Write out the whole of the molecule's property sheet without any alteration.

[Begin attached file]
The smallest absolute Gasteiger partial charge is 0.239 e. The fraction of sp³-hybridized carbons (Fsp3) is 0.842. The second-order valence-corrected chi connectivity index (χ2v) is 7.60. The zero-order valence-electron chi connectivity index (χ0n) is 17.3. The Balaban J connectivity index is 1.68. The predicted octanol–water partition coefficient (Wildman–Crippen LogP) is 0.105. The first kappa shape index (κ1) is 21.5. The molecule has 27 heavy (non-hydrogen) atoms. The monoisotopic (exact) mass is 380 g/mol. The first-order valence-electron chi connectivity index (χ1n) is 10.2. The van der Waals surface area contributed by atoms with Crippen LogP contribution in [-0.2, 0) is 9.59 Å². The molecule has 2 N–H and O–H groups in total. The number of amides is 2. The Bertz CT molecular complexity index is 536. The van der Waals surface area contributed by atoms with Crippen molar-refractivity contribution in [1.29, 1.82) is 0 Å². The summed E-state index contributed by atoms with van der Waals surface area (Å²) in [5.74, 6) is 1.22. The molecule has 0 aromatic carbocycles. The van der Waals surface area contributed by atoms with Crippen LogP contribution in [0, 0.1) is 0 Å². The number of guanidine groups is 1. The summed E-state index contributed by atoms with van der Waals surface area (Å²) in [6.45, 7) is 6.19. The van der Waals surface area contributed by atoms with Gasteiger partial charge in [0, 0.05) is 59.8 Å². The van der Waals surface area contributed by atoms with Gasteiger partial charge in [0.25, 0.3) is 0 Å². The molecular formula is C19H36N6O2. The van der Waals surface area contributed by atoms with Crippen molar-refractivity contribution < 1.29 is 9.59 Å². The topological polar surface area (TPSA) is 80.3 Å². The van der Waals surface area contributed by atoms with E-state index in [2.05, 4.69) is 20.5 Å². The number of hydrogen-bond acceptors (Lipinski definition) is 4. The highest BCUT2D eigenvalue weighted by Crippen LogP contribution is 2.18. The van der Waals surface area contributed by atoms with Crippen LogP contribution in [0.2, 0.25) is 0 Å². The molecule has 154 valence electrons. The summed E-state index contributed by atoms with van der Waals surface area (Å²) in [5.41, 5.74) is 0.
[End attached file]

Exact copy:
The smallest absolute Gasteiger partial charge is 0.239 e. The fraction of sp³-hybridized carbons (Fsp3) is 0.842. The second-order valence-corrected chi connectivity index (χ2v) is 7.60. The zero-order valence-electron chi connectivity index (χ0n) is 17.3. The Balaban J connectivity index is 1.68. The predicted octanol–water partition coefficient (Wildman–Crippen LogP) is 0.105. The first kappa shape index (κ1) is 21.5. The molecule has 27 heavy (non-hydrogen) atoms. The monoisotopic (exact) mass is 380 g/mol. The first-order valence-electron chi connectivity index (χ1n) is 10.2. The van der Waals surface area contributed by atoms with Crippen LogP contribution in [-0.2, 0) is 9.59 Å². The molecule has 2 N–H and O–H groups in total. The number of amides is 2. The Bertz CT molecular complexity index is 536. The van der Waals surface area contributed by atoms with Crippen molar-refractivity contribution in [1.29, 1.82) is 0 Å². The summed E-state index contributed by atoms with van der Waals surface area (Å²) in [5.74, 6) is 1.22. The molecule has 0 aromatic carbocycles. The van der Waals surface area contributed by atoms with Crippen LogP contribution in [0, 0.1) is 0 Å². The number of guanidine groups is 1. The summed E-state index contributed by atoms with van der Waals surface area (Å²) in [6.45, 7) is 6.19. The van der Waals surface area contributed by atoms with Gasteiger partial charge in [0, 0.05) is 59.8 Å². The van der Waals surface area contributed by atoms with Gasteiger partial charge in [0.25, 0.3) is 0 Å². The molecular formula is C19H36N6O2. The van der Waals surface area contributed by atoms with Crippen molar-refractivity contribution < 1.29 is 9.59 Å². The topological polar surface area (TPSA) is 80.3 Å². The van der Waals surface area contributed by atoms with E-state index in [2.05, 4.69) is 20.5 Å². The number of hydrogen-bond acceptors (Lipinski definition) is 4. The highest BCUT2D eigenvalue weighted by Crippen LogP contribution is 2.18. The van der Waals surface area contributed by atoms with Crippen LogP contribution in [0.2, 0.25) is 0 Å². The molecule has 154 valence electrons. The summed E-state index contributed by atoms with van der Waals surface area (Å²) in [5.41, 5.74) is 0.